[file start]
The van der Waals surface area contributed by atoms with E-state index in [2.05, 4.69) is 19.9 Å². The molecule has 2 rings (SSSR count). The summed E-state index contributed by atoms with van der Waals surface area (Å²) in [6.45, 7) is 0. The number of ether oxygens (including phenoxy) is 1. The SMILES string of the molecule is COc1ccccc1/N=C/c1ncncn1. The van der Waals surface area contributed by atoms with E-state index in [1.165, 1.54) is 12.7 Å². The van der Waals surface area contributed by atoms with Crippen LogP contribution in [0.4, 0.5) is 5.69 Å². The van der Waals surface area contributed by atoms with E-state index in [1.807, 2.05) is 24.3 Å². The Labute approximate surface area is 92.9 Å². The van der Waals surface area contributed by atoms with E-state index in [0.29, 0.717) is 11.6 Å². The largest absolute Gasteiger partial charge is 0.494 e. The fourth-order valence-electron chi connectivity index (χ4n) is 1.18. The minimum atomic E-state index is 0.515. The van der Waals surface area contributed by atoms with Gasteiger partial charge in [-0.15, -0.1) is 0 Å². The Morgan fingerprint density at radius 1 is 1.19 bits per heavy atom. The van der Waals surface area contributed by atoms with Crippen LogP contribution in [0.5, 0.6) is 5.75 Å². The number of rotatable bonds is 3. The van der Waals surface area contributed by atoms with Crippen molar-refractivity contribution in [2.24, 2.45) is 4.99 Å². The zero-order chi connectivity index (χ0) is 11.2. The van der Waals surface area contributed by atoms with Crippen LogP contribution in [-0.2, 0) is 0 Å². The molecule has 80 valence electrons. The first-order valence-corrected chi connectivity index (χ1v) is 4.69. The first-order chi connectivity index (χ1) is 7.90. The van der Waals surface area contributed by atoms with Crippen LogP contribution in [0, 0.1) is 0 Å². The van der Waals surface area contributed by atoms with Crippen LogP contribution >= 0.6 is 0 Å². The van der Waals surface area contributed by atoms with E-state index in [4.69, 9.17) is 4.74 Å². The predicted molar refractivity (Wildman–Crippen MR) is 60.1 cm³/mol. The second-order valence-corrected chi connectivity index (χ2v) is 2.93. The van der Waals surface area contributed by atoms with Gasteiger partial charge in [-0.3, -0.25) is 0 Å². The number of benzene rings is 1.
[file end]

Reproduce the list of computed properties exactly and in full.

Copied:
The van der Waals surface area contributed by atoms with E-state index in [2.05, 4.69) is 19.9 Å². The molecule has 2 rings (SSSR count). The summed E-state index contributed by atoms with van der Waals surface area (Å²) in [6.45, 7) is 0. The number of ether oxygens (including phenoxy) is 1. The SMILES string of the molecule is COc1ccccc1/N=C/c1ncncn1. The van der Waals surface area contributed by atoms with E-state index in [1.165, 1.54) is 12.7 Å². The van der Waals surface area contributed by atoms with Crippen LogP contribution in [0.4, 0.5) is 5.69 Å². The van der Waals surface area contributed by atoms with E-state index in [1.807, 2.05) is 24.3 Å². The Labute approximate surface area is 92.9 Å². The van der Waals surface area contributed by atoms with E-state index in [0.29, 0.717) is 11.6 Å². The largest absolute Gasteiger partial charge is 0.494 e. The fourth-order valence-electron chi connectivity index (χ4n) is 1.18. The minimum atomic E-state index is 0.515. The van der Waals surface area contributed by atoms with Gasteiger partial charge in [-0.15, -0.1) is 0 Å². The Morgan fingerprint density at radius 1 is 1.19 bits per heavy atom. The van der Waals surface area contributed by atoms with Crippen LogP contribution in [0.5, 0.6) is 5.75 Å². The number of rotatable bonds is 3. The van der Waals surface area contributed by atoms with Crippen molar-refractivity contribution in [2.24, 2.45) is 4.99 Å². The zero-order chi connectivity index (χ0) is 11.2. The van der Waals surface area contributed by atoms with Crippen LogP contribution in [-0.2, 0) is 0 Å². The molecule has 80 valence electrons. The first-order valence-corrected chi connectivity index (χ1v) is 4.69. The first-order chi connectivity index (χ1) is 7.90. The van der Waals surface area contributed by atoms with Crippen LogP contribution in [0, 0.1) is 0 Å². The van der Waals surface area contributed by atoms with Crippen LogP contribution >= 0.6 is 0 Å². The van der Waals surface area contributed by atoms with E-state index in [4.69, 9.17) is 4.74 Å². The predicted molar refractivity (Wildman–Crippen MR) is 60.1 cm³/mol. The second-order valence-corrected chi connectivity index (χ2v) is 2.93. The van der Waals surface area contributed by atoms with Gasteiger partial charge in [-0.3, -0.25) is 0 Å². The number of benzene rings is 1.